23 February 2023 In General Health

PURPOSE: To examine whether higher levels of cardiorespiratory fitness are related to increased alcohol consumption and dependence among a large sample of adults attending a preventive medicine clinic. METHODS: A cross-sectional study of 38,653 apparently healthy patients who visited the Cooper Clinic (Dallas, TX) for preventive medical examinations (1988-2019) and enrolled in the Cooper Center Longitudinal Study. The primary independent variable was cardiorespiratory fitness, based on a maximal treadmill test, and the dependent variables were alcohol consumption and dependence (self-reported).

The relations between fitness category (low, moderate, high) and alcohol consumption (low, moderate, heavy) and suggested alcohol dependence (Cut down, Annoyed, Guilty, Eye opener score ≥2) among women and men were estimated via multivariable regression while adjusting for covariates (e.g., age, birth year cohort, marital status, and body mass index).

RESULTS: Women within the moderate and high fitness categories had 1.58 (95% confidence interval [CI], 1.32-1.91) and 2.14 (95% CI, 1.77-2.58) greater odds of moderate/heavy alcohol consumption, respectively, in comparison to their low fitness counterparts. Similarly, moderate and high fit men had 1.42 (95% CI, 1.30-1.55) and 1.63 (95% CI, 1.49-1.80) times greater odds of moderate-to-heavy alcohol consumption, respectively, in comparison to the low fitness group. In addition, among men who were heavy drinkers (but not women), higher fitness levels were related to lower rates of suggested alcohol dependence. Specifically, these men had 45.7%, 41.7%, and 34.9% proportions of clinically relevant alcohol problems across low, moderate, and high fitness categories (adjusted P for trend <0.001).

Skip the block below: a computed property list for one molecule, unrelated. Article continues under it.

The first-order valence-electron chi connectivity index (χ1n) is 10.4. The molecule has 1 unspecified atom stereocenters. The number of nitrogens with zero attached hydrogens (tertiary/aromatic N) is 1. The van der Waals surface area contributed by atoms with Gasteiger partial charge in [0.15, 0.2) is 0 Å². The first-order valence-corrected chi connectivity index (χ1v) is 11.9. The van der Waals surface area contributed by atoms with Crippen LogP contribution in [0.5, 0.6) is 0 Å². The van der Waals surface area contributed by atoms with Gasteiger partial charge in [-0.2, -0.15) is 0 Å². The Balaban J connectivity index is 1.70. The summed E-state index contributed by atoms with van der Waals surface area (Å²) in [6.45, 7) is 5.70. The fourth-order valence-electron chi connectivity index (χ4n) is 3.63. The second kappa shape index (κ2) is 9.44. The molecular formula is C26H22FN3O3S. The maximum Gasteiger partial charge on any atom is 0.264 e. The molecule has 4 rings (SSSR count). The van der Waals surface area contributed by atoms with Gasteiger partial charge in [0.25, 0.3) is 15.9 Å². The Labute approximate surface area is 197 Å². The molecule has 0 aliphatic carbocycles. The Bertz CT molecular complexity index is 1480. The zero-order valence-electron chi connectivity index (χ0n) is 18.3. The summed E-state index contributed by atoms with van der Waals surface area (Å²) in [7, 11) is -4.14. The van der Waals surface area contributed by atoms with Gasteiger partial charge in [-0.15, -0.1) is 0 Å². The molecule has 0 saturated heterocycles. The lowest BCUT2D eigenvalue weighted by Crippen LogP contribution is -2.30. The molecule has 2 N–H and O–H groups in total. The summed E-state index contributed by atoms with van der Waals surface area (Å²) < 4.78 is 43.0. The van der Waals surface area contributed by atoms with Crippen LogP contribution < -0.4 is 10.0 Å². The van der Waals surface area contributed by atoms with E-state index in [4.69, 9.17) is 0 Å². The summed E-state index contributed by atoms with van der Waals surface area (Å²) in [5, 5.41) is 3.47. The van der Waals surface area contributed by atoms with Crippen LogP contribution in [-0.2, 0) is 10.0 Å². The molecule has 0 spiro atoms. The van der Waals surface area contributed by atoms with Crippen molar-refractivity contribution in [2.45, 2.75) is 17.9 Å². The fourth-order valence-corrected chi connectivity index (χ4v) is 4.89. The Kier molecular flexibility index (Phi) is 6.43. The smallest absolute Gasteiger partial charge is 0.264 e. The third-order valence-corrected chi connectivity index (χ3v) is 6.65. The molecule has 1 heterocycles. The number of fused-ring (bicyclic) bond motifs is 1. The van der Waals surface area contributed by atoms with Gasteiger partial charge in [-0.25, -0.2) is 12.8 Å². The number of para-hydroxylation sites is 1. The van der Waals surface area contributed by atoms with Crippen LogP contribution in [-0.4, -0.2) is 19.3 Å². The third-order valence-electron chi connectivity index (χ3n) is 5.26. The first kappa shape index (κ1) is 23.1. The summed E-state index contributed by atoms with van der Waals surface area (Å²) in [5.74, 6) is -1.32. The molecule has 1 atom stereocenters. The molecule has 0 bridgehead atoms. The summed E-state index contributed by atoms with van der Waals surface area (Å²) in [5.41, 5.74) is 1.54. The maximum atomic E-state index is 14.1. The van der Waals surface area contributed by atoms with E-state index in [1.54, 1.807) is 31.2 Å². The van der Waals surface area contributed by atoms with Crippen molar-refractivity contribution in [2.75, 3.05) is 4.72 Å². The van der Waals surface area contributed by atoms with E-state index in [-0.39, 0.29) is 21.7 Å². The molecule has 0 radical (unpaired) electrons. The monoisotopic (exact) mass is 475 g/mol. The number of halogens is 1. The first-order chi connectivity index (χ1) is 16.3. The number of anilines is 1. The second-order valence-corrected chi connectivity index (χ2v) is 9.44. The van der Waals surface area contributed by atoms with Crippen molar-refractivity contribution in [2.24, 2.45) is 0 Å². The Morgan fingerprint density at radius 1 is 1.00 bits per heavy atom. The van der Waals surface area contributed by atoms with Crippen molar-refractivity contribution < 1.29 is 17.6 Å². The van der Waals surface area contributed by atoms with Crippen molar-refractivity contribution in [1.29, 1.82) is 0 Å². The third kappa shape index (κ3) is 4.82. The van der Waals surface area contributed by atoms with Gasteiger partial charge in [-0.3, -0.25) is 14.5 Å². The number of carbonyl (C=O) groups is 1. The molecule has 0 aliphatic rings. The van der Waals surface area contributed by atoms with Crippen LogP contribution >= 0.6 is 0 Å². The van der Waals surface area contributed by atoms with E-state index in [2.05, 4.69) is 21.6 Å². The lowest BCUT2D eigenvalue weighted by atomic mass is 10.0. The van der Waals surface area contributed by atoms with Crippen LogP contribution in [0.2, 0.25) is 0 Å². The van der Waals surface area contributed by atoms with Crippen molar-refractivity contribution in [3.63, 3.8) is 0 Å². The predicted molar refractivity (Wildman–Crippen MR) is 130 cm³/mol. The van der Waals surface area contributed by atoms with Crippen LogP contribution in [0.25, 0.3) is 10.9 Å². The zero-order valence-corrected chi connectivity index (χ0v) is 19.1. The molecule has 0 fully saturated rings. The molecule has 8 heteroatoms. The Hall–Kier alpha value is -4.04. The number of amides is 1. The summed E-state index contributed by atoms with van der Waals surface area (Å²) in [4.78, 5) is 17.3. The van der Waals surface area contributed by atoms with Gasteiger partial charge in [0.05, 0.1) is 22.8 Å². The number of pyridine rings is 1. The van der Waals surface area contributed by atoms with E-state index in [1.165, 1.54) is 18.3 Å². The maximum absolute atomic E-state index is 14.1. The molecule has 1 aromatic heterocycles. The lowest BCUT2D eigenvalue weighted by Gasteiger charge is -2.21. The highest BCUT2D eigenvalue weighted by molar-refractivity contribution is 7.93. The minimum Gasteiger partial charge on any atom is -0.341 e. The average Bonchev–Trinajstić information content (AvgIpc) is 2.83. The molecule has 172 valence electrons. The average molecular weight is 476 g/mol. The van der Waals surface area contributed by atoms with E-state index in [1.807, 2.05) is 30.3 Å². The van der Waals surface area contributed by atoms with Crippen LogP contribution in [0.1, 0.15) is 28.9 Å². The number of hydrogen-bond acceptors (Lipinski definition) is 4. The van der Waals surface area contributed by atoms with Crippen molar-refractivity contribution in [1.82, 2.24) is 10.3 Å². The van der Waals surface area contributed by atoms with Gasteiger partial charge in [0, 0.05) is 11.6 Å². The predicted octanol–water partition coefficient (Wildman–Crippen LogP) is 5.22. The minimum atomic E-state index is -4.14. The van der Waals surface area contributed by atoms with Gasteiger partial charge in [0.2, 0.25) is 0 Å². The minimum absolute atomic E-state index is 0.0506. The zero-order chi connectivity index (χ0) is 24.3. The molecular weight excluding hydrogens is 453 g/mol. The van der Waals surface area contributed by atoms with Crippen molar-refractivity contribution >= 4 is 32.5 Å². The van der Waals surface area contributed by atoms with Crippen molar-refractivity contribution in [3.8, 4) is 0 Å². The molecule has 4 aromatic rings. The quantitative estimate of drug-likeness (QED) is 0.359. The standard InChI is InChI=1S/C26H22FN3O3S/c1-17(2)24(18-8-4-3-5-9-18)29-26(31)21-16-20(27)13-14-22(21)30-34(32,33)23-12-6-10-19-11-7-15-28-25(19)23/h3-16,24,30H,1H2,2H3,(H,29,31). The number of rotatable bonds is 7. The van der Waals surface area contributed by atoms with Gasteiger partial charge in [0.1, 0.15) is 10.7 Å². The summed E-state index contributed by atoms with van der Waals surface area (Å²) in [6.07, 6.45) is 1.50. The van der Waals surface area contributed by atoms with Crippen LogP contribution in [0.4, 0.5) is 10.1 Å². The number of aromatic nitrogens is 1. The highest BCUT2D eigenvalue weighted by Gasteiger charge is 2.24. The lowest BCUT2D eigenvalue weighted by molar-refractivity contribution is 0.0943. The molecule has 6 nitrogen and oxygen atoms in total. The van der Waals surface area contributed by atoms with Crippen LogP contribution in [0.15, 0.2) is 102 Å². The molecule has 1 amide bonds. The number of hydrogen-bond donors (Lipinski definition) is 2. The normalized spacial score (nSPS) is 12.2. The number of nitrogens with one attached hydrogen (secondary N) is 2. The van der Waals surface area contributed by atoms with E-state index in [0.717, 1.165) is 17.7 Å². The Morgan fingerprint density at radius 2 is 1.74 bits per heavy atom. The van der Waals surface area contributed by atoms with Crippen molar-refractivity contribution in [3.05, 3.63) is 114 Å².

CONCLUSIONS: Higher fitness levels are significantly related to greater alcohol consumption among a large cohort of adult patients. Interventions focusing on increasing fitness (via physical activity promotion) might consider concurrently aiming to reduce alcohol consumption.

23 November 2022 In Dementia

BACKGROUND: Previous studies on associations of alcohol use with memory decline showed inconclusive results. We examined these associations using longitudinal data from the Guangzhou Biobank Cohort Study (GBCS) and explored whether these associations varied by sex and age group.

METHODS: Memory function was assessed by delayed 10-word recall test (DWRT) and immediate 10-word recall test (IWRT) at both baseline (2003-2008) and follow-up (2008-2012) examinations, expressed as the mean annual change and mean annual rate of change in scores. Memory cognitive impairment was defined by DWRT scores of less than 4. Multivariable linear regression models and restricted cubic spline were used for data analysis.

RESULTS: Of 14,827 participants without memory cognitive impairment at baseline, 90.2% were never or occasional drinkers, 5% moderate drinkers, 1.5% excessive drinkers, and 3.3% former drinkers. The mean (standard deviation) age was 60.6 (6.6) years old. During an average of 4.1 years follow-up, 1000 (6.7%) participants developed memory cognitive impairment. After adjusting for confounders, compared with never or occasional drinkers, moderate and excessive drinkers had significant decline in DWRT scores (beta, 95% confidence interval (CI) = -0.04 (-0.08 to -0.01), and - 0.07 (-0.14 to 0.01), respectively), and IWRT scores (beta, 95% CI = -0.10 (-0.19 to -0.01), and - 0.15 (-0.30 to 0.01), respectively) annually. With respect to the mean annual rate of change, moderate and excessive drinkers also showed greater decline in DWRT scores (beta, 95% CI = -1.02% (-1.87% to -0.16%), and - 1.64% (-3.14% to -0.14%), respectively). The associations did not vary by sex and age group (all P values for interaction >/= 0.10).